The state likes to call that local control. Local control to me and to a lot of the superintendents that I know, is the school board in each district setting their policies. Not the state telling everybody what to do. Because the state does the same thing the feds do. They set a policy and it is once-size-fits all. And we have 612 school districts in Ohio. They are all vastly different and they all have vastly different needs, for the most part. And so when you set one-sized-fits all policy, you affect some that may need to be affected. But you negatively impact all the others. And it costs us money, their unfunded mandates. And a lot of is even though we are spending this money and out time and our effort, it is ineffective and unnecessary. So it does not go far enough to get the states out of our policy making situation.

And I understand that 43-44% of the state budget goes to education. The states are going to have a say in education policy and they should. But it has to be more differentiated than the one-sized-fits all approach.

James Loy:

So, in some ways, at least there was an acknowledgement that No Child Left Behind was an overstep by the federal government. And then the Every Student Succeeds Act was, like, okay, we’ll give states more local control. So there is a shift in that direction, right. So it is a start. Are you hopeful that there will be an ever further shift to local control down the road, once we see that even the states may not know what’s best for local schools?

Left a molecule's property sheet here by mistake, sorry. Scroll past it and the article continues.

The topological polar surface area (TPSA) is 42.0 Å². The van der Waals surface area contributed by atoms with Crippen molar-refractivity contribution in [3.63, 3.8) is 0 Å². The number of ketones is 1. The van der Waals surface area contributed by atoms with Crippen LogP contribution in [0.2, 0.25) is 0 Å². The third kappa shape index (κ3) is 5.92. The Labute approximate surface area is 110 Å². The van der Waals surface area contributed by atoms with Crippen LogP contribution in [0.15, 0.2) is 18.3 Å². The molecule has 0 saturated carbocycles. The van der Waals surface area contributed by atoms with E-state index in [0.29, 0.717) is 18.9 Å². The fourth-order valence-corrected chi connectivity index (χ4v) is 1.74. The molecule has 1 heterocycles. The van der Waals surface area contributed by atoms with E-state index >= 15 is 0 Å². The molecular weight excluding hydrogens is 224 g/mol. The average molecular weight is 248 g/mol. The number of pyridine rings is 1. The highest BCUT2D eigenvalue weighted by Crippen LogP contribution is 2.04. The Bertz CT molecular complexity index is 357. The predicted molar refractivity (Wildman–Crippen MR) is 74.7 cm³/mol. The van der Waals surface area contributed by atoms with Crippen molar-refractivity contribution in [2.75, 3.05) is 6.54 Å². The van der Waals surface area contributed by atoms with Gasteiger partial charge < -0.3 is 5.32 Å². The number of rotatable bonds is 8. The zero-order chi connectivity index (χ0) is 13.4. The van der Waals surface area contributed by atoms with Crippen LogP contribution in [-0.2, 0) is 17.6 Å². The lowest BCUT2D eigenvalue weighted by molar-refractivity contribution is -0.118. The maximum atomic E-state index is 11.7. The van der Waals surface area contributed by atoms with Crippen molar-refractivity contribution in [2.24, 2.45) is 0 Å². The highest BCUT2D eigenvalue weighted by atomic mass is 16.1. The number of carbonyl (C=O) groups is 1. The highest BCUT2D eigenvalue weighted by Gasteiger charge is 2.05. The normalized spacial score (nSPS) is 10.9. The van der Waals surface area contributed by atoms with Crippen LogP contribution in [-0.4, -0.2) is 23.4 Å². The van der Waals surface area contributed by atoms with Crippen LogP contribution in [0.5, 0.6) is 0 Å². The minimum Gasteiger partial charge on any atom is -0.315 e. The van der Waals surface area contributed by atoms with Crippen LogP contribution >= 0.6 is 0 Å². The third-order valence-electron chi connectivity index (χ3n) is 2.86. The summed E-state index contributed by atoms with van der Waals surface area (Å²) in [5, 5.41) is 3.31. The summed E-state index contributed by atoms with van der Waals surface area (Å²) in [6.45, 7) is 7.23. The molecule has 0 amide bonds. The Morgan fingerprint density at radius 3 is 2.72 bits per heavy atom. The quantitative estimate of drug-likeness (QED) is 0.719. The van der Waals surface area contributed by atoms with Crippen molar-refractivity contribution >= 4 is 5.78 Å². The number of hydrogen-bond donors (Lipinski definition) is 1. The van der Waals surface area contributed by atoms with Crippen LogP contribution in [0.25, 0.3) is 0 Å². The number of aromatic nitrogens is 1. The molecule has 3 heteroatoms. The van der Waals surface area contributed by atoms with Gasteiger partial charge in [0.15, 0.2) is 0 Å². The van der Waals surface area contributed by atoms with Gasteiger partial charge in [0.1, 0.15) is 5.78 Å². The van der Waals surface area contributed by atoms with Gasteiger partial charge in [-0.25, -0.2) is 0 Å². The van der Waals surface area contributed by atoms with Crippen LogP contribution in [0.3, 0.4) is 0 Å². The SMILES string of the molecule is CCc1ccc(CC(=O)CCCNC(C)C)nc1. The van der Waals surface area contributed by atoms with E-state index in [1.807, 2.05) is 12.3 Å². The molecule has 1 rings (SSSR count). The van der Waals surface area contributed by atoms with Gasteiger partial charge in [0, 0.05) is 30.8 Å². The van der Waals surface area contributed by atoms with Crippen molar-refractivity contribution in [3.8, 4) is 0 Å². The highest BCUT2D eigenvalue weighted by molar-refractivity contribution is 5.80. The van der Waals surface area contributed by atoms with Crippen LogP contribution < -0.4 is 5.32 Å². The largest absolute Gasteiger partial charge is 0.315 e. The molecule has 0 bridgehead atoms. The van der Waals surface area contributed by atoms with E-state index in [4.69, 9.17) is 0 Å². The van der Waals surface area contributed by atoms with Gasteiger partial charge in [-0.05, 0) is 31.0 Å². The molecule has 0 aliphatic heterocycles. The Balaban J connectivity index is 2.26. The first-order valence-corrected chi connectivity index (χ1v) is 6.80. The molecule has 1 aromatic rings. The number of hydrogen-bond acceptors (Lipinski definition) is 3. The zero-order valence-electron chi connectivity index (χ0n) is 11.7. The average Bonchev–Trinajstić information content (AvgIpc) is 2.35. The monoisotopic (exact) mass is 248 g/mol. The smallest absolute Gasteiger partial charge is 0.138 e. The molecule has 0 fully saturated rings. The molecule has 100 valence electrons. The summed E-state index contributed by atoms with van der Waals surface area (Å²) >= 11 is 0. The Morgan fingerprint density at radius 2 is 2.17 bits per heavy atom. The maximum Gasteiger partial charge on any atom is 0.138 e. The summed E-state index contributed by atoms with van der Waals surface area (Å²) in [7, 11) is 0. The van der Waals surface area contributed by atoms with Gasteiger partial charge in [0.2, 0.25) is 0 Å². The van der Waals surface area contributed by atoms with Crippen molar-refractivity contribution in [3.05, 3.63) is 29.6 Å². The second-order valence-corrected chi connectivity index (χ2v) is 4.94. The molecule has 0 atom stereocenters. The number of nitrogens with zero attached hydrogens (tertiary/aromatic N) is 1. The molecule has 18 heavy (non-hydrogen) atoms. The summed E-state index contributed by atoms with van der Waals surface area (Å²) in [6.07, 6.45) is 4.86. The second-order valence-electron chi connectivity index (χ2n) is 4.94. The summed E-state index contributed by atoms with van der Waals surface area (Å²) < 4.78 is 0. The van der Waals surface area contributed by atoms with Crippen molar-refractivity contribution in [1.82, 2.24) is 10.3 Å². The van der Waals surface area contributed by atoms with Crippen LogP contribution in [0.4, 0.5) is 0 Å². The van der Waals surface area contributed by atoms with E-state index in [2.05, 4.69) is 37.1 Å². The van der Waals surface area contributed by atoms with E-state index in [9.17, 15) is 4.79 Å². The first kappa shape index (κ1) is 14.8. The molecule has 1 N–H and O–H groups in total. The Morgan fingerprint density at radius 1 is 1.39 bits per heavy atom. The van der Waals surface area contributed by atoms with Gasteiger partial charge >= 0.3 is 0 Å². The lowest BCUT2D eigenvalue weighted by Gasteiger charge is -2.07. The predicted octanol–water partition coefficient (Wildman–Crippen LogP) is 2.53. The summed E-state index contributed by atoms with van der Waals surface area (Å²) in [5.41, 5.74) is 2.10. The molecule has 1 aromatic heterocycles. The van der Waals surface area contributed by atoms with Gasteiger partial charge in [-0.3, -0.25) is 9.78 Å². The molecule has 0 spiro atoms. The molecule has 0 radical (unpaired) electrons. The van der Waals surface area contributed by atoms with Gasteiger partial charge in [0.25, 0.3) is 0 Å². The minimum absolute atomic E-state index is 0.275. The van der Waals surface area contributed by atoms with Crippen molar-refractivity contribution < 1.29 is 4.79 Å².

Dave Hile:

That is my hope. That is my dream. Right now there is a senate bill. Bill 216, which is actually advocating that on a very broad scale. I think there are still a lot of people at the state level that want to have a lot of control of education. Again, they see it because it is one of the 3 or 5 top issues with voters that it is something that needs to be addressed. That they see a need to have control over education and they need to be seen as education reformers.

What’s happened is that a narrative has been created that schools are broken. And really nothing could be farther from the truth and from the evidence. Across this nation, our graduation rate is I think about 83 or 85%. It’s never in the history of this country been higher. More people are acquiring high school diplomas than ever in the history of our country. That’s just one measure of effectiveness of schools. But even though we have done nothing but increase the graduation rate, and I believe increase the quality of education in public schools over the last 50 years, there’s still this narrative that public education is broken. And I think it is a false narrative. But it’s something that politicians run on.